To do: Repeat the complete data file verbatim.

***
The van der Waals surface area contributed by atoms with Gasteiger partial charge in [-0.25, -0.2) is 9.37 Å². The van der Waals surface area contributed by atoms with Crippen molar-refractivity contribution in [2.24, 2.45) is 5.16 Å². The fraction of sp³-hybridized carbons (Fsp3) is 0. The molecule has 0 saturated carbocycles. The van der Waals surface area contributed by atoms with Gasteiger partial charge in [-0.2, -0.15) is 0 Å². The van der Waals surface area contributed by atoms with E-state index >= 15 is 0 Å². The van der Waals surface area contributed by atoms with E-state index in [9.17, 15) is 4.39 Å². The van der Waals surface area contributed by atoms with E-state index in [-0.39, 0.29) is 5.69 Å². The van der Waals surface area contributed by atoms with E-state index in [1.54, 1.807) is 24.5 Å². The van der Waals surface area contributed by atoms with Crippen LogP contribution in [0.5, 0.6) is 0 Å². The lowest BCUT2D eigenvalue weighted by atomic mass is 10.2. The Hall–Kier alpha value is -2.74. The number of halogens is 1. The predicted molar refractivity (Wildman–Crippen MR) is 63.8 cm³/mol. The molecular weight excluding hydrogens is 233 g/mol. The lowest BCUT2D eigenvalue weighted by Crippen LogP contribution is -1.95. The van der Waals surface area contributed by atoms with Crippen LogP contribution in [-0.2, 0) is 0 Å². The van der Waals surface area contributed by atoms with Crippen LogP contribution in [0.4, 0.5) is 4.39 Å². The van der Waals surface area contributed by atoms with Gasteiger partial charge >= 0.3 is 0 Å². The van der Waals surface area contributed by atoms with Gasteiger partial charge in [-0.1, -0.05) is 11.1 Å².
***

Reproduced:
The van der Waals surface area contributed by atoms with Gasteiger partial charge in [-0.25, -0.2) is 9.37 Å². The van der Waals surface area contributed by atoms with Crippen molar-refractivity contribution in [2.24, 2.45) is 5.16 Å². The fraction of sp³-hybridized carbons (Fsp3) is 0. The molecule has 0 saturated carbocycles. The van der Waals surface area contributed by atoms with Gasteiger partial charge in [-0.2, -0.15) is 0 Å². The van der Waals surface area contributed by atoms with E-state index >= 15 is 0 Å². The van der Waals surface area contributed by atoms with E-state index in [9.17, 15) is 4.39 Å². The van der Waals surface area contributed by atoms with E-state index in [-0.39, 0.29) is 5.69 Å². The van der Waals surface area contributed by atoms with E-state index in [1.54, 1.807) is 24.5 Å². The van der Waals surface area contributed by atoms with Crippen LogP contribution in [0.5, 0.6) is 0 Å². The lowest BCUT2D eigenvalue weighted by atomic mass is 10.2. The Hall–Kier alpha value is -2.74. The number of halogens is 1. The predicted molar refractivity (Wildman–Crippen MR) is 63.8 cm³/mol. The molecular weight excluding hydrogens is 233 g/mol. The lowest BCUT2D eigenvalue weighted by Crippen LogP contribution is -1.95. The van der Waals surface area contributed by atoms with Crippen LogP contribution in [-0.2, 0) is 0 Å². The van der Waals surface area contributed by atoms with Crippen LogP contribution in [0.4, 0.5) is 4.39 Å². The van der Waals surface area contributed by atoms with Gasteiger partial charge >= 0.3 is 0 Å². The van der Waals surface area contributed by atoms with Gasteiger partial charge in [-0.1, -0.05) is 11.1 Å².